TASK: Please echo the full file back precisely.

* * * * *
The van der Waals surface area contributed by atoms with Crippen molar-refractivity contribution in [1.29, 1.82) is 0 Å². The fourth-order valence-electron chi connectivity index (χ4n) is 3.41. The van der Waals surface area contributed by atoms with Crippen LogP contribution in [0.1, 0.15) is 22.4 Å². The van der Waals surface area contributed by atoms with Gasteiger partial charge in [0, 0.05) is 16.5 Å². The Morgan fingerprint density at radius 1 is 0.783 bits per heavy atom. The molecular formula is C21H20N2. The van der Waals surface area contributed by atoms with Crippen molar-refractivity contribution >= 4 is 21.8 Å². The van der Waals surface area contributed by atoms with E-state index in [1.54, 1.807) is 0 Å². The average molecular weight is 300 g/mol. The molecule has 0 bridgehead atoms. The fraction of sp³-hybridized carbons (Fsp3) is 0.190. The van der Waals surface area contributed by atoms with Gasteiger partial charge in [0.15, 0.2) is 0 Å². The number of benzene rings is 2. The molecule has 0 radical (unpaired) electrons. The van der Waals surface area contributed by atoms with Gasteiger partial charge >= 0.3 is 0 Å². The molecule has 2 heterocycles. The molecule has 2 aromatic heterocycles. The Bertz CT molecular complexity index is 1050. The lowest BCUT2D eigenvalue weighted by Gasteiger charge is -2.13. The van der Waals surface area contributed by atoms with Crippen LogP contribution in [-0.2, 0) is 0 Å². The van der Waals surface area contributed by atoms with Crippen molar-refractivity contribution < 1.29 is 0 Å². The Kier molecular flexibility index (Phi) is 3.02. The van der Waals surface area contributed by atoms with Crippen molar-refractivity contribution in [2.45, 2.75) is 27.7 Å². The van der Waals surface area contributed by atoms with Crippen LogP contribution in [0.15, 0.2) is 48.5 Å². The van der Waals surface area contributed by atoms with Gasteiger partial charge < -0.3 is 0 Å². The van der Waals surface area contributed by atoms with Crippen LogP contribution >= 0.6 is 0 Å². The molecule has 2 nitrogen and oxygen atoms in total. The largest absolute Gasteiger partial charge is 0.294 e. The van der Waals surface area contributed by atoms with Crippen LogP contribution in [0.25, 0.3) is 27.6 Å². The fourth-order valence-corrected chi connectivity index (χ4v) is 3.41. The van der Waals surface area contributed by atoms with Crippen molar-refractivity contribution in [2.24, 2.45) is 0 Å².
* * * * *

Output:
The van der Waals surface area contributed by atoms with Crippen molar-refractivity contribution in [1.29, 1.82) is 0 Å². The fourth-order valence-electron chi connectivity index (χ4n) is 3.41. The van der Waals surface area contributed by atoms with Crippen LogP contribution in [0.1, 0.15) is 22.4 Å². The van der Waals surface area contributed by atoms with Gasteiger partial charge in [0, 0.05) is 16.5 Å². The Morgan fingerprint density at radius 1 is 0.783 bits per heavy atom. The molecular formula is C21H20N2. The van der Waals surface area contributed by atoms with Crippen molar-refractivity contribution >= 4 is 21.8 Å². The van der Waals surface area contributed by atoms with E-state index in [1.54, 1.807) is 0 Å². The average molecular weight is 300 g/mol. The molecule has 0 bridgehead atoms. The fraction of sp³-hybridized carbons (Fsp3) is 0.190. The van der Waals surface area contributed by atoms with Gasteiger partial charge in [0.15, 0.2) is 0 Å². The number of benzene rings is 2. The molecule has 0 radical (unpaired) electrons. The van der Waals surface area contributed by atoms with Gasteiger partial charge >= 0.3 is 0 Å². The molecule has 2 heterocycles. The molecule has 2 aromatic heterocycles. The Bertz CT molecular complexity index is 1050. The lowest BCUT2D eigenvalue weighted by Gasteiger charge is -2.13. The van der Waals surface area contributed by atoms with Crippen LogP contribution in [-0.2, 0) is 0 Å². The van der Waals surface area contributed by atoms with Crippen molar-refractivity contribution < 1.29 is 0 Å². The Kier molecular flexibility index (Phi) is 3.02. The van der Waals surface area contributed by atoms with Crippen molar-refractivity contribution in [2.45, 2.75) is 27.7 Å². The van der Waals surface area contributed by atoms with Crippen LogP contribution in [0.15, 0.2) is 48.5 Å². The van der Waals surface area contributed by atoms with Gasteiger partial charge < -0.3 is 0 Å². The van der Waals surface area contributed by atoms with Crippen LogP contribution >= 0.6 is 0 Å². The molecule has 2 nitrogen and oxygen atoms in total. The largest absolute Gasteiger partial charge is 0.294 e. The van der Waals surface area contributed by atoms with Crippen LogP contribution in [0.25, 0.3) is 27.6 Å². The fourth-order valence-corrected chi connectivity index (χ4v) is 3.41. The van der Waals surface area contributed by atoms with Crippen molar-refractivity contribution in [2.24, 2.45) is 0 Å².